Telepolis talk

Telepolis spoke

The aesthetics of networked cooperation

From the participation of the user in Web 2.0 to global activism

Young people seem to be waking up, it’s the time of emporiums. In metropolises from Tunis or Cairo to Madrid, New York or Frankfurt to Istanbul or Rio de Janeiro, masses of protesting people suddenly gather to question the power system and want to participate.

Although the Internet or social networks do not have to be the means of organization, they have gradually changed the culture and expectations, which is now becoming more and more apparent: in politics, but also in art or science. People are no longer satisfied with the traditional role of passive consumer, spectator or voter, they want to be players and active part of an acting collective, which does not want to be represented or represented any more. One could speak of a digital spring or a digital. of a "performative democracy" (Peter Sloterdijk) speak.

Telepolis spoke

Civil society was and still is afraid of the masses, collectives and groups are supposed to be ordered and controlled, while the reality of digital media offers the possibility of local, but also transnational, even global self-organization without an ordering and regulating center. Such cooperations, which intertwine action in real and virtual spaces, can be loose, spread virally and immediately die out, or end in destructiveness, or they can develop forms of acting together that find continuity. What is striking is that in the protests a media aesthetic is staged. In the Telepolis discussion, we want to discuss to what extent aesthetics also plays a role for forms of cooperation in politics, art and science, and whether this perspective can open up possibilities for successful forms of cooperation.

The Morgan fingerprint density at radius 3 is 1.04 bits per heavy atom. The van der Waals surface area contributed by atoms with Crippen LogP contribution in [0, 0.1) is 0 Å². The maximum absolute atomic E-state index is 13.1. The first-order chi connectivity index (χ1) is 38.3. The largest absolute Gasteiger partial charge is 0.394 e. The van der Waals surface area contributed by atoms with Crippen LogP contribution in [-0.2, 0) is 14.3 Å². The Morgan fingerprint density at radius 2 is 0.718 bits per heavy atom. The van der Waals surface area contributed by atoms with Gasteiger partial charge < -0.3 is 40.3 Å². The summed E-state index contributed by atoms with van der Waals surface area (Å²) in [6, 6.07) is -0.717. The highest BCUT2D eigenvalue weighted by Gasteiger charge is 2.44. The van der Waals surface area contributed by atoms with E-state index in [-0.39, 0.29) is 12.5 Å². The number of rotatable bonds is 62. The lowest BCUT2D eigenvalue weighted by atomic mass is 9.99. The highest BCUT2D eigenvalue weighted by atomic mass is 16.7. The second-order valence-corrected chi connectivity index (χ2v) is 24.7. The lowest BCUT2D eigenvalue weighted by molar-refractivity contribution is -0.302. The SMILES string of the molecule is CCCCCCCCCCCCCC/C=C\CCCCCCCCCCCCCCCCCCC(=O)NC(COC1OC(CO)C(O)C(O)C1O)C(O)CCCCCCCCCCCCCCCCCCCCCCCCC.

Telepolis talked

Prof. Peter Weibel, Chairman of the ZKM. Image: Uli Deck, © ZKM

Peter Weibel, politically oriented action and media artist, director of the Center for Art and Media Technology in Karlsruhe, gave an assessment of the phenomenon of global protests from the perspective of media theory.

Telepolis spoke

Hubertus Coal

Hubertus Coal, art scientist at the LMU, spoke about the consequences of the digital participatory revolution in the sciences.

Afterwards, the speakers discussed the aesthetics of cooperation, moderated by Florian Rotzer, editor-in-chief of Telepolis.

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